WITH such prizes as school supplies, candies and chocolates, school children as young as four years old and park goers were treated to traditional Filipino games to commemorate Earth Day and dramatize their protest against climate change and degradation of environment last weekend at the Quezon Memorial Circle.
The Climate Change Network for Community-Based Initiatives sponsored a “Palaro para sa Kalikasan” aimed at starting the kids at a young age to learn to value and protect the environment.
The children came from different schools: St. Theresa’s College, University of the Philippines Integrated School, St. Joseph’s College, Holy Angel School of Caloocan, Charles Science Integrated School and Our Lady Queen of the World, according to Belna Cabasan, CCNCI executive director.
Cabasan said the games included the pabitin, basagan ng palayok, tumbang preso, among others.
Instead of the usual loots and goodies, Cabasan said the pabitin had words written on labels and pamphlets that said “reduction of gas emissions, gender equality and peace” with corresponding prizes for every message snatched away from the pabitin.
“Wag putulin ang mga puno [Do not cut the trees],” was how five-year-old Skye Lopez from the Holy Angel School understood how she could help protect the environment.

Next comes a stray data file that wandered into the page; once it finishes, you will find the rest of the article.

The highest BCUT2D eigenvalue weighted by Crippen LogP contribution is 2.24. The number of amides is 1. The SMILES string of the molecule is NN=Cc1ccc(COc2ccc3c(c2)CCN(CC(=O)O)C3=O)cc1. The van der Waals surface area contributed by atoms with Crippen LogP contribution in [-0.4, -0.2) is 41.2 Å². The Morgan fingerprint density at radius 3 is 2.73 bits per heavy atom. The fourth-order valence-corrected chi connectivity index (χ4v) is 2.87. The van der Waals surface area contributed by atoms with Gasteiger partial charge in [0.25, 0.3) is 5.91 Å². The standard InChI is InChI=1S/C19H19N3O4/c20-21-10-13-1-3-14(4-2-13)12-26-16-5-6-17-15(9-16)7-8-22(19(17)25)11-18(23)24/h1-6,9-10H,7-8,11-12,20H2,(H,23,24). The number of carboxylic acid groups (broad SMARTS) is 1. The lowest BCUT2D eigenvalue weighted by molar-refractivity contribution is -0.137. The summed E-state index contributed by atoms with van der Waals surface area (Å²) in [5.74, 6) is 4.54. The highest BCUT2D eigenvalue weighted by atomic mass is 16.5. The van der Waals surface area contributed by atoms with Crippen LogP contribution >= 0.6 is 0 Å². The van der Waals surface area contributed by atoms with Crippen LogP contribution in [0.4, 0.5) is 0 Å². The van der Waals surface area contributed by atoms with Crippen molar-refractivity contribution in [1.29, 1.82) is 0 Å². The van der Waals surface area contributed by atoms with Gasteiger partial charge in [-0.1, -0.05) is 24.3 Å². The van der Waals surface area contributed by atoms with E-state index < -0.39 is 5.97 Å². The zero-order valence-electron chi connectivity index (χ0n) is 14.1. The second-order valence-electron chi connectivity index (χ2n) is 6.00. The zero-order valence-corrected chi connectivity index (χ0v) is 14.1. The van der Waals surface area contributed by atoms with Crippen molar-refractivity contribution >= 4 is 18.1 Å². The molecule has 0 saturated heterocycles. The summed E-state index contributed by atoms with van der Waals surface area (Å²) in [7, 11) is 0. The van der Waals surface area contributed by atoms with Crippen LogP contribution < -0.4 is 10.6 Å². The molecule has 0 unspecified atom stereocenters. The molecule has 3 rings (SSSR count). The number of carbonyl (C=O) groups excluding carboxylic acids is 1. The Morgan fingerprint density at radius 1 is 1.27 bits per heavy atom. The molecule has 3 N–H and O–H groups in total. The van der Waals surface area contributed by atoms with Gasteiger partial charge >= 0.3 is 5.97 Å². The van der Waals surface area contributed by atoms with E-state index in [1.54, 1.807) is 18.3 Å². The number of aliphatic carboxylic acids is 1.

Lopez’s teammate, Domini Ray Amano, 10, from UP-IS, agreed and suggested “To plant more trees.”
Older kids like Ria Marci Amano, 15, also of UP-IS believed, “the communities must unite and organize themselves to be able to respond to the challenges brought about by climate change.”
The younger ones simply said “We’re here to play and enjoy.”
Most of the children were children of non-government organizations or NGO workers like those from the Philippine Network of Food Security Programs, Citizens Disaster Response Center, Management Advancement Systems Association Incorporated, Solidagro, and Third World Relief Aid, environmentalists and scientists from the University of the Philippines, Diliman who are members of Agham (Scientists and Technologists for the People).
A Belgian-based children’s welfare advocacy group, also helped sponsor and participated in the event.
The children were brought by their parents to the QC park.